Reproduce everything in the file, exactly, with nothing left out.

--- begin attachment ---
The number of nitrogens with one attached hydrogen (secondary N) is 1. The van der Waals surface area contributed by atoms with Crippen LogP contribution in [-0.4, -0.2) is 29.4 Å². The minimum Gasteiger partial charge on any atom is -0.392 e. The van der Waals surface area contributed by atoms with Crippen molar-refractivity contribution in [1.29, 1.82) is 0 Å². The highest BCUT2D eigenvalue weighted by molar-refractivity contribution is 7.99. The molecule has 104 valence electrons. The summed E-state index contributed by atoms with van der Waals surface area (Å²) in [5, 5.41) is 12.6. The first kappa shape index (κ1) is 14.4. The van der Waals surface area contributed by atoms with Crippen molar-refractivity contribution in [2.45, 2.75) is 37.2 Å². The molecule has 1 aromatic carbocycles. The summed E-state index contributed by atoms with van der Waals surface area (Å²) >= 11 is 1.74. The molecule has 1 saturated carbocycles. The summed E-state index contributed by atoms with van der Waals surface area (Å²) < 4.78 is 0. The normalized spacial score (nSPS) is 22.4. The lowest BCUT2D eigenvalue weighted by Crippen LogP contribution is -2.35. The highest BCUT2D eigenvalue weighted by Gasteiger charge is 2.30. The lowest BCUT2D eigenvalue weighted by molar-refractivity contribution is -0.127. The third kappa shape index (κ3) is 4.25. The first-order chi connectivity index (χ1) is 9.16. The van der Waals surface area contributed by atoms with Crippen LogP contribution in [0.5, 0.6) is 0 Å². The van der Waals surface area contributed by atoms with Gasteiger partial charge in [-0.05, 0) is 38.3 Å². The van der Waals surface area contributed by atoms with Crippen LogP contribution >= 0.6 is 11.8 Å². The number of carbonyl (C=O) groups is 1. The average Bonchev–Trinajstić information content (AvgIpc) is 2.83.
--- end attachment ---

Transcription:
The number of nitrogens with one attached hydrogen (secondary N) is 1. The van der Waals surface area contributed by atoms with Crippen LogP contribution in [-0.4, -0.2) is 29.4 Å². The minimum Gasteiger partial charge on any atom is -0.392 e. The van der Waals surface area contributed by atoms with Crippen molar-refractivity contribution in [1.29, 1.82) is 0 Å². The highest BCUT2D eigenvalue weighted by molar-refractivity contribution is 7.99. The molecule has 104 valence electrons. The summed E-state index contributed by atoms with van der Waals surface area (Å²) in [5, 5.41) is 12.6. The first kappa shape index (κ1) is 14.4. The van der Waals surface area contributed by atoms with Crippen molar-refractivity contribution in [2.45, 2.75) is 37.2 Å². The molecule has 1 aromatic carbocycles. The summed E-state index contributed by atoms with van der Waals surface area (Å²) >= 11 is 1.74. The molecule has 1 saturated carbocycles. The summed E-state index contributed by atoms with van der Waals surface area (Å²) < 4.78 is 0. The normalized spacial score (nSPS) is 22.4. The lowest BCUT2D eigenvalue weighted by Crippen LogP contribution is -2.35. The highest BCUT2D eigenvalue weighted by Gasteiger charge is 2.30. The lowest BCUT2D eigenvalue weighted by molar-refractivity contribution is -0.127. The third kappa shape index (κ3) is 4.25. The first-order chi connectivity index (χ1) is 9.16. The van der Waals surface area contributed by atoms with Crippen LogP contribution in [0.5, 0.6) is 0 Å². The van der Waals surface area contributed by atoms with Gasteiger partial charge in [-0.05, 0) is 38.3 Å². The van der Waals surface area contributed by atoms with Crippen LogP contribution >= 0.6 is 11.8 Å². The number of carbonyl (C=O) groups is 1. The average Bonchev–Trinajstić information content (AvgIpc) is 2.83.